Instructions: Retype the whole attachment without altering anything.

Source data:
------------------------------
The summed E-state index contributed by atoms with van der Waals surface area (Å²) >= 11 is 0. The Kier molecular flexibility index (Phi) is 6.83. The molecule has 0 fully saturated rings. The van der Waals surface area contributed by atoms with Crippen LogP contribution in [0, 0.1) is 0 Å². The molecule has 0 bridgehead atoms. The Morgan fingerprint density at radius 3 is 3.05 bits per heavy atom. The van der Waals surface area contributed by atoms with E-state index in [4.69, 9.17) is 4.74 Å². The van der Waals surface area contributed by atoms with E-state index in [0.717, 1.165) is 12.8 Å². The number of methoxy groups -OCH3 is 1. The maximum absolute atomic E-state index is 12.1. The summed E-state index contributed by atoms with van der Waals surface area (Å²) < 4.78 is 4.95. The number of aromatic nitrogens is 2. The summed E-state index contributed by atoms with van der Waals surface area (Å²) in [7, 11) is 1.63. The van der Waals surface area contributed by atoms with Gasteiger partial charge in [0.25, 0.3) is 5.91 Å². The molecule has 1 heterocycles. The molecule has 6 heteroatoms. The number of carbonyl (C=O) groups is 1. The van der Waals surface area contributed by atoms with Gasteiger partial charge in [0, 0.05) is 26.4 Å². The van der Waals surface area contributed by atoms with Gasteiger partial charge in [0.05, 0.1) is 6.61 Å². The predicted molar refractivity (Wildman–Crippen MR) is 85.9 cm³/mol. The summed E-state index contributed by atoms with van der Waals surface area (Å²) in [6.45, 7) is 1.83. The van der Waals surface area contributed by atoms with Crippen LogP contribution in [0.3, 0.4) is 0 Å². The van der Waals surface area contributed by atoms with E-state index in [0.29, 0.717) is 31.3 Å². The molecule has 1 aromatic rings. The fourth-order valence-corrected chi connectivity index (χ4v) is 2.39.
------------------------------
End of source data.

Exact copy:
The summed E-state index contributed by atoms with van der Waals surface area (Å²) >= 11 is 0. The Kier molecular flexibility index (Phi) is 6.83. The molecule has 0 fully saturated rings. The van der Waals surface area contributed by atoms with Crippen LogP contribution in [0, 0.1) is 0 Å². The molecule has 0 bridgehead atoms. The Morgan fingerprint density at radius 3 is 3.05 bits per heavy atom. The van der Waals surface area contributed by atoms with E-state index in [4.69, 9.17) is 4.74 Å². The van der Waals surface area contributed by atoms with E-state index in [0.717, 1.165) is 12.8 Å². The number of methoxy groups -OCH3 is 1. The maximum absolute atomic E-state index is 12.1. The summed E-state index contributed by atoms with van der Waals surface area (Å²) < 4.78 is 4.95. The number of aromatic nitrogens is 2. The summed E-state index contributed by atoms with van der Waals surface area (Å²) in [7, 11) is 1.63. The van der Waals surface area contributed by atoms with Gasteiger partial charge in [0.25, 0.3) is 5.91 Å². The molecule has 1 heterocycles. The molecule has 6 heteroatoms. The number of carbonyl (C=O) groups is 1. The van der Waals surface area contributed by atoms with Gasteiger partial charge in [0, 0.05) is 26.4 Å². The van der Waals surface area contributed by atoms with Gasteiger partial charge in [0.05, 0.1) is 6.61 Å². The predicted molar refractivity (Wildman–Crippen MR) is 85.9 cm³/mol. The summed E-state index contributed by atoms with van der Waals surface area (Å²) in [6.45, 7) is 1.83. The van der Waals surface area contributed by atoms with Crippen LogP contribution in [0.3, 0.4) is 0 Å². The van der Waals surface area contributed by atoms with E-state index in [0.29, 0.717) is 31.3 Å². The molecule has 1 aromatic rings. The fourth-order valence-corrected chi connectivity index (χ4v) is 2.39.